To have is to owe

For the first time since its inception, Dewan Salman Fibre announced a loss in fiscal 2005. Just a year earlier, it had netted Rs327 million in profit.

The loss was a result of multiple factors. In the last few years, DSF’s tax concessions had expired and it was paying more in logistical cost because of its plant location in Hattar. Global PTA and MEG prices had also shot up, squeezing the margins of PSF makers.

Dewan Zia and Dewan Yousuf with their father at DSF’s inauguration in 1992. PHOTO: FILE

But the loss should have been a one-off event considering the size of the company and the rising demand for polyester fibre. Instead it would cascade into problems for the entire group in just 24 months.

DSF incurred a further loss of Rs119 million in 2006. Its sales also took a hit, dropping to Rs16.7 billion from Rs21 billion just two years earlier as it faced difficulty in convincing banks to lend money to buy raw material.

Bankers had started to express their uneasiness over all the other companies.

By the end of next fiscal year in June 2007, DSF’s loss jumped to Rs808 million, machinery was running at only 20% capacity as other PSF producers  ate into DSF’s market share.

Contrary to what is generally believed, the long-term debt of the nine listed firms was still Rs12.47 billion, a major chunk of which – Rs7.5 billion – stemmed from the acquisition of Pakland Cement, while group’s total sales were Rs38 billion.

This was also a tumultuous year for Pakistan. President Pervez Musharraf had sacked Chief Justice of Pakistan Ifthikhar Muhammad Chaudhry in March and lawyers were clashing with police in different cities.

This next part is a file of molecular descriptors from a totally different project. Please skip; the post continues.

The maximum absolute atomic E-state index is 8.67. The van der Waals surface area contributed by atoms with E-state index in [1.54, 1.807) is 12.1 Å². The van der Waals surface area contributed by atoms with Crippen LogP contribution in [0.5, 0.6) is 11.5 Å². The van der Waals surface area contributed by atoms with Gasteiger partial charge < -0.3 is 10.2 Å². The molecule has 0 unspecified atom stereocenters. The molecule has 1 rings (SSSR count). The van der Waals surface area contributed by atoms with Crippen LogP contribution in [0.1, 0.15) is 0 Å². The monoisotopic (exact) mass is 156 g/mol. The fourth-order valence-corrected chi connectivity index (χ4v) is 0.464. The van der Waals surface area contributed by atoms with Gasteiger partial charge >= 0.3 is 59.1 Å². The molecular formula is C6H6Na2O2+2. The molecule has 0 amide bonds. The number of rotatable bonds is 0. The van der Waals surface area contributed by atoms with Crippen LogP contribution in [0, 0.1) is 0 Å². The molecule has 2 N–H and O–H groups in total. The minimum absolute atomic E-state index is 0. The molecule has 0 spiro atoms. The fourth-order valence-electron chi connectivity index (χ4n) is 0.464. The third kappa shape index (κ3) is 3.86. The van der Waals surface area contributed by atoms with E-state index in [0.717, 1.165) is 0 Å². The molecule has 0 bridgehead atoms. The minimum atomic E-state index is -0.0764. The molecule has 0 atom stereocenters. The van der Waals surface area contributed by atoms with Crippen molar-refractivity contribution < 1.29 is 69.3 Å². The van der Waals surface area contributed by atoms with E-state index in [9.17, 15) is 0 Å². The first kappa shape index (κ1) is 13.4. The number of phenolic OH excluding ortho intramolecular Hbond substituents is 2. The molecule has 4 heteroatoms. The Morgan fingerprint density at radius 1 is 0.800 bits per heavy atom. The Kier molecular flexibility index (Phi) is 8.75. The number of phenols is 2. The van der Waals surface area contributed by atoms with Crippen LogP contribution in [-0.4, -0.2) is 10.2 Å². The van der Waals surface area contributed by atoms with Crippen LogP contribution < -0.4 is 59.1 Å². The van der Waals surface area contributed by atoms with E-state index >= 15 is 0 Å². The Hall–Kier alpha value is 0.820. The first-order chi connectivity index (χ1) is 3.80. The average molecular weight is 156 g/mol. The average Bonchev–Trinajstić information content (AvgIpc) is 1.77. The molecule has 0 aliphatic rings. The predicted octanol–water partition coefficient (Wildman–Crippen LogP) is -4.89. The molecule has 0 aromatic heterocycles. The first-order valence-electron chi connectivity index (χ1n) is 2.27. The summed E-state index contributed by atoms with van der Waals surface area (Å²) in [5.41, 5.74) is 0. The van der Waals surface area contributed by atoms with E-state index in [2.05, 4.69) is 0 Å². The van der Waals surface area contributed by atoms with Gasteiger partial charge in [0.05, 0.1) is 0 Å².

All this coincided with differences between Dewan brothers that now came out in the open.

A few years back, Dewan Zia had moved to Islamabad from where he was running DSF and Dewan Petroleum, distancing himself from all the other firms.

“It was their mother who held the brothers together,” said a family friend. She passed away in 2007. The same year Dewan Zia handed over the group’s chairmanship to Dewan Yousuf and disappeared from public life.

Immediately after taking charge, Dewan Yousuf set upon re-profiling liabilities of the group companies. He faced two immediate challenges of negotiating a plan to defer current liabilities of DSF and refinancing the debt of Pakland Cement.

Dewan Yousuf was feeling the vibes of what would happen if time was wasted. In the last few months, banks had refused to fund Pakland’s second production line despite commitments. There was no choice but to divert working capital to complete its construction.

After consultations with the bankers, the mandate for restructuring DSF’s debt was awarded to Global Securities on July 2. Banks had initially agreed to convert short-term debt of Rs7.5 billion into long-term finance.

At the same time, bridge financing of Rs2 billion for the working capital was to be arranged. This money was supposed to come from five banks by November 2007.